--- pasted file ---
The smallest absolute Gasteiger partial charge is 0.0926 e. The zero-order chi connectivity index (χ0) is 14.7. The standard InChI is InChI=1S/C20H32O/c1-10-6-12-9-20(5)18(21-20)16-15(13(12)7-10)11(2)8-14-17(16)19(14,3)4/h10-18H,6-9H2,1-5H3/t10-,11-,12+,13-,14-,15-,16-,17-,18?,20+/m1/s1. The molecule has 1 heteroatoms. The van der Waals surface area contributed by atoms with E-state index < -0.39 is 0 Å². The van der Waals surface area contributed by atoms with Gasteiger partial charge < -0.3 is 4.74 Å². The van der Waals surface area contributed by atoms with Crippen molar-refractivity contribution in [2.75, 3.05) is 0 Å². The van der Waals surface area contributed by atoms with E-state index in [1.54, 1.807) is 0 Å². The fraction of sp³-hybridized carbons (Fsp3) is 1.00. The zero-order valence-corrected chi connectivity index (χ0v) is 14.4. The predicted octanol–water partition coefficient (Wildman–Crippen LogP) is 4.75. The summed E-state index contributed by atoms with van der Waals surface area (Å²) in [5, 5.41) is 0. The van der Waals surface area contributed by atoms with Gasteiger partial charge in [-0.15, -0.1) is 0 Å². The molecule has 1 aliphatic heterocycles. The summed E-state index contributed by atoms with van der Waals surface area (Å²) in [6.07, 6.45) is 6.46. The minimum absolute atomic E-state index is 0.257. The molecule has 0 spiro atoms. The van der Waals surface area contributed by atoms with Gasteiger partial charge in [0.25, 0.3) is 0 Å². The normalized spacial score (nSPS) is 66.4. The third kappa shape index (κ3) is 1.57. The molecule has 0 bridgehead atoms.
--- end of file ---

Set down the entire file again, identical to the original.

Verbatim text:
The smallest absolute Gasteiger partial charge is 0.0926 e. The zero-order chi connectivity index (χ0) is 14.7. The standard InChI is InChI=1S/C20H32O/c1-10-6-12-9-20(5)18(21-20)16-15(13(12)7-10)11(2)8-14-17(16)19(14,3)4/h10-18H,6-9H2,1-5H3/t10-,11-,12+,13-,14-,15-,16-,17-,18?,20+/m1/s1. The molecule has 1 heteroatoms. The van der Waals surface area contributed by atoms with E-state index < -0.39 is 0 Å². The van der Waals surface area contributed by atoms with Gasteiger partial charge < -0.3 is 4.74 Å². The van der Waals surface area contributed by atoms with Crippen molar-refractivity contribution in [2.75, 3.05) is 0 Å². The van der Waals surface area contributed by atoms with E-state index in [1.54, 1.807) is 0 Å². The fraction of sp³-hybridized carbons (Fsp3) is 1.00. The zero-order valence-corrected chi connectivity index (χ0v) is 14.4. The predicted octanol–water partition coefficient (Wildman–Crippen LogP) is 4.75. The summed E-state index contributed by atoms with van der Waals surface area (Å²) in [5, 5.41) is 0. The van der Waals surface area contributed by atoms with Gasteiger partial charge in [-0.15, -0.1) is 0 Å². The molecule has 1 aliphatic heterocycles. The summed E-state index contributed by atoms with van der Waals surface area (Å²) in [6.07, 6.45) is 6.46. The minimum absolute atomic E-state index is 0.257. The molecule has 0 spiro atoms. The van der Waals surface area contributed by atoms with Gasteiger partial charge in [0.25, 0.3) is 0 Å². The normalized spacial score (nSPS) is 66.4. The third kappa shape index (κ3) is 1.57. The molecule has 0 bridgehead atoms.